• India is facing water disputes not only among its states but also with its neighboring countries.
  • Water remains a politically contested issue in much of South Asia. The region is facing water shortage and agrarian difficulties, and it will continue to face increasing demands on energy and water with rapid industrialisation.
  • Over-extraction of groundwater is of particular concern, with an estimated 23 million pumps in use across Bangladesh, India, Nepal and Pakistan.
  • Moreover, salinity and arsenic contamination affects over 60% of groundwater in the Indo-Gangetic plain.
  • Combine these factors with the impact of climate change that’s reducing the amount of water in the Brahmaputra basin and changing the patterns of water flow.
  • Under such circumstances, the increasing need for power and stable water levels could prompt reconsideration in bilateral water-sharing treaties in future.

India-China Water Dispute

  • Both Brahmaputra and the glaciers that feed Ganga originate in China. As an upstream riparian region, China maintains an advantageous position and can build infrastructure to intentionally prevent water from flowing downstream.
  • Owing to previous tendencies where the Chinese have been reluctant to provide details of its hydro-power projects, there is a trust deficit between the two neighbours.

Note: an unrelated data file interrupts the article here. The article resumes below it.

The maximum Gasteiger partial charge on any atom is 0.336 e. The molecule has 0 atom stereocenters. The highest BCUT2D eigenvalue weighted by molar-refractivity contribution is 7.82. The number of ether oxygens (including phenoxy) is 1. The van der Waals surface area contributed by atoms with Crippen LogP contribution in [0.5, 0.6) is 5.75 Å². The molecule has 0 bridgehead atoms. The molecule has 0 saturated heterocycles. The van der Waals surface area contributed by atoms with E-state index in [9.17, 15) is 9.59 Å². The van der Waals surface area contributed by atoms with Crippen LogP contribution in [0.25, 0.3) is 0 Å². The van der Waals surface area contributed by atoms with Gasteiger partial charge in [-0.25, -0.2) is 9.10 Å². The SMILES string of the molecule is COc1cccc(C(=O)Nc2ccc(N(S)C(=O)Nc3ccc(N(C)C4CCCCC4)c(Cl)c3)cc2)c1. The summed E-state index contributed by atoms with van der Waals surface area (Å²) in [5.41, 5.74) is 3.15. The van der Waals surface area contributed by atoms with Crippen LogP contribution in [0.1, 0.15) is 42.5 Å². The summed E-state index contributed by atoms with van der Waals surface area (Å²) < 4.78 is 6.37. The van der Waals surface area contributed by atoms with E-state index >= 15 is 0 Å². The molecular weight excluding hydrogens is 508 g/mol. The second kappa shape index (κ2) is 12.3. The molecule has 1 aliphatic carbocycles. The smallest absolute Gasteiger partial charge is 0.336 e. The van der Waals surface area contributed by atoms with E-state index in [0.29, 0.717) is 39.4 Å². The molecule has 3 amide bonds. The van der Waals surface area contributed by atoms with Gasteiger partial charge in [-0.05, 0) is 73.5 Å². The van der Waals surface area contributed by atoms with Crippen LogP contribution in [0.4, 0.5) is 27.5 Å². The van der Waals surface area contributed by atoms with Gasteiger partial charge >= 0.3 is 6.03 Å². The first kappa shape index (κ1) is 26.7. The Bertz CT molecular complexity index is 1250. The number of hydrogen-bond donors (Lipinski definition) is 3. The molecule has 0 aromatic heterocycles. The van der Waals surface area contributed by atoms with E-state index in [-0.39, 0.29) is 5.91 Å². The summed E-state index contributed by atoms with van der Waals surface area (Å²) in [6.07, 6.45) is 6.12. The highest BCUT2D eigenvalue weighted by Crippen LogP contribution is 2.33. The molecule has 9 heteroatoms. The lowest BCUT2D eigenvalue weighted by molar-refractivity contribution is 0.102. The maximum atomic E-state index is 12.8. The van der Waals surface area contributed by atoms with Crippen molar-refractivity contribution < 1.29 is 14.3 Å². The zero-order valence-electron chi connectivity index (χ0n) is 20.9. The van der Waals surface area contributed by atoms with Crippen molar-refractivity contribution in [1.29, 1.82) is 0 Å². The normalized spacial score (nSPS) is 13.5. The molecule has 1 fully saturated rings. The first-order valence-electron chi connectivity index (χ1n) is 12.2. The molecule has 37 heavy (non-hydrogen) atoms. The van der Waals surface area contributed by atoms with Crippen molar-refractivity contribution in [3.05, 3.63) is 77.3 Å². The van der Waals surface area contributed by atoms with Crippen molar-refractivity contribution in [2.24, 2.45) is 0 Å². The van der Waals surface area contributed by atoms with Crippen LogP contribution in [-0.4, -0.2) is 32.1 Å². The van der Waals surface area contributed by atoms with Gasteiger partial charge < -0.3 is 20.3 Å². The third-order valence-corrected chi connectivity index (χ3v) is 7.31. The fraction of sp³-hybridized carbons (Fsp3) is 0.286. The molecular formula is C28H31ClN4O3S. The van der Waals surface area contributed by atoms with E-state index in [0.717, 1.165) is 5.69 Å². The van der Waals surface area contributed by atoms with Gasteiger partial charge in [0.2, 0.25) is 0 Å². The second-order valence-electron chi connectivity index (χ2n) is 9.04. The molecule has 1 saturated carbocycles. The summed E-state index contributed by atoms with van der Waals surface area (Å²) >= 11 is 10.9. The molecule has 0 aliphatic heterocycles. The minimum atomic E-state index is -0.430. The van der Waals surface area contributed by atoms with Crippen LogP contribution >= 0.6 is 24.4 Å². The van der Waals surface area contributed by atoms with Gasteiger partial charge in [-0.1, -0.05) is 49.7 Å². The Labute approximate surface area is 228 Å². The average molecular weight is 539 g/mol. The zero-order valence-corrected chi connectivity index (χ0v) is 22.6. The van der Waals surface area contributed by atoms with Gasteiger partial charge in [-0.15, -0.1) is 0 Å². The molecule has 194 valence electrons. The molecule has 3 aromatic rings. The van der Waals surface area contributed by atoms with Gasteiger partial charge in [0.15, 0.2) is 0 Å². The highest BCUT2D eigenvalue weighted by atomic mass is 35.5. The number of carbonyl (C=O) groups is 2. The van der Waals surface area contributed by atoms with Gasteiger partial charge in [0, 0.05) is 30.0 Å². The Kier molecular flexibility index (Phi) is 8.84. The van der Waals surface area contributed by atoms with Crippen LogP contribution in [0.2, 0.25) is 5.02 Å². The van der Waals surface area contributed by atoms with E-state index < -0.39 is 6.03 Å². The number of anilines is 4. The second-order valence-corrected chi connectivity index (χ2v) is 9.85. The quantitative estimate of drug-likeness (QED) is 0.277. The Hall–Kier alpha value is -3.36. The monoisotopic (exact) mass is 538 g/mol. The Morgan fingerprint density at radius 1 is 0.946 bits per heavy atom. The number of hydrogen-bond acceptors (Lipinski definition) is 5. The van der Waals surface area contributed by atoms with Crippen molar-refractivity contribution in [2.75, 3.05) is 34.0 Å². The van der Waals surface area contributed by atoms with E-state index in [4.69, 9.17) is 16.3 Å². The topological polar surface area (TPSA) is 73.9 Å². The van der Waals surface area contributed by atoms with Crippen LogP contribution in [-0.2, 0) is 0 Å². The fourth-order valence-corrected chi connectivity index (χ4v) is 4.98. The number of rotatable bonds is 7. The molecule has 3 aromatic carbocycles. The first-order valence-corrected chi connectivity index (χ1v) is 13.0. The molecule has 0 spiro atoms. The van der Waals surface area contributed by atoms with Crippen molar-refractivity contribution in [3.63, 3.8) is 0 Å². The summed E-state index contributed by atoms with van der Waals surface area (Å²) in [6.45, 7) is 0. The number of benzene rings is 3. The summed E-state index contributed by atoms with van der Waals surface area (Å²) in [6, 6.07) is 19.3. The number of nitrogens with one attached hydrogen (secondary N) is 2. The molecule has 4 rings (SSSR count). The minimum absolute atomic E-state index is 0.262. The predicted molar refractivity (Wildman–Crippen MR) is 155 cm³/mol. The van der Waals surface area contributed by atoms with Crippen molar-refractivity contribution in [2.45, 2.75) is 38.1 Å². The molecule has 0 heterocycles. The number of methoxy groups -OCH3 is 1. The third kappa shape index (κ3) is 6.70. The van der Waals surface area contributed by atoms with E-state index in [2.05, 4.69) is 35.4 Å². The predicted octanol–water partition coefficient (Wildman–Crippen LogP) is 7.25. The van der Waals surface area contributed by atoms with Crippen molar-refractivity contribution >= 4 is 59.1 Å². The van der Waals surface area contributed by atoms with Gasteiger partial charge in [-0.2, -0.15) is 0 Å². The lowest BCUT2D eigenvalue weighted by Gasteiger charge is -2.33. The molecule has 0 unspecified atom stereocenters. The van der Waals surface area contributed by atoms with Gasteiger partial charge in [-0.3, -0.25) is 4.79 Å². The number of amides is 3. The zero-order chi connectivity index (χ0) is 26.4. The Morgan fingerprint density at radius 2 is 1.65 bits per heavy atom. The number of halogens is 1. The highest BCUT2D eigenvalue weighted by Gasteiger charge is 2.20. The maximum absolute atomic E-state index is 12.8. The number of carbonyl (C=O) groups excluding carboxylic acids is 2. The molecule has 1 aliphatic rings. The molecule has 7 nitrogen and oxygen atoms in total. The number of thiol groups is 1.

• China’s dam-building and water division plans along the Brahmaputra (called Yarlung Zangbo in China) is a source of tension between the two neighbours, despite the two having signed several MoUs on strengthening communication and strategic trust.
  • As lower riparian countries, India and Bangladesh rely on the Brahmaputra’s water for agriculture.
  • China has now plans to build four more dams on the Brahmaputra in Tibet. Both India and Bangladesh worry that these dams will give Beijing the ability to divert or store water in times of political crisis.
  • India, for its part, has built dams on the Teesta River, a tributary of the Brahmaputra, to utilise the flow of the Teesta during the dry season.
India-China Water Dispute

India and Bangladesh

  • India and Bangladesh have 54 rivers in common, most of them originating in India or in Nepal. Much of the discord over river waters between India and Bangladesh relates to the Farakka barrage.
  • The Farakka dispute goes back to 1951, when India unilaterally announced plans for a barrage 18 km upstream of the border to flush the rapidly oversilting Calcutta port. This drew a strong protest from Pakistan (at that time Bangladesh was called Eastern Pakistan and was a part of Pakistan).
  • India countered that Farakka was only under “preliminary study” and Pakistan’s fears were “hypothetical”. However, India proceeded with the project, starting construction in 1961. It also dismissed the apparently reasonable objection that excessive diversion of water at Farakka would adversely affect East Pakistan’s agriculture, fisheries, and ecology Pakistan’s frustration grew as its efforts to internationalise the dispute Failed, India insisted that in the January-May lean season, with total flows as low as 55,000 cusecs (cubic feet per second), it would need 40,000 cusecs to flush Calcutta port. Pakistan objected that what was left would be too meagre.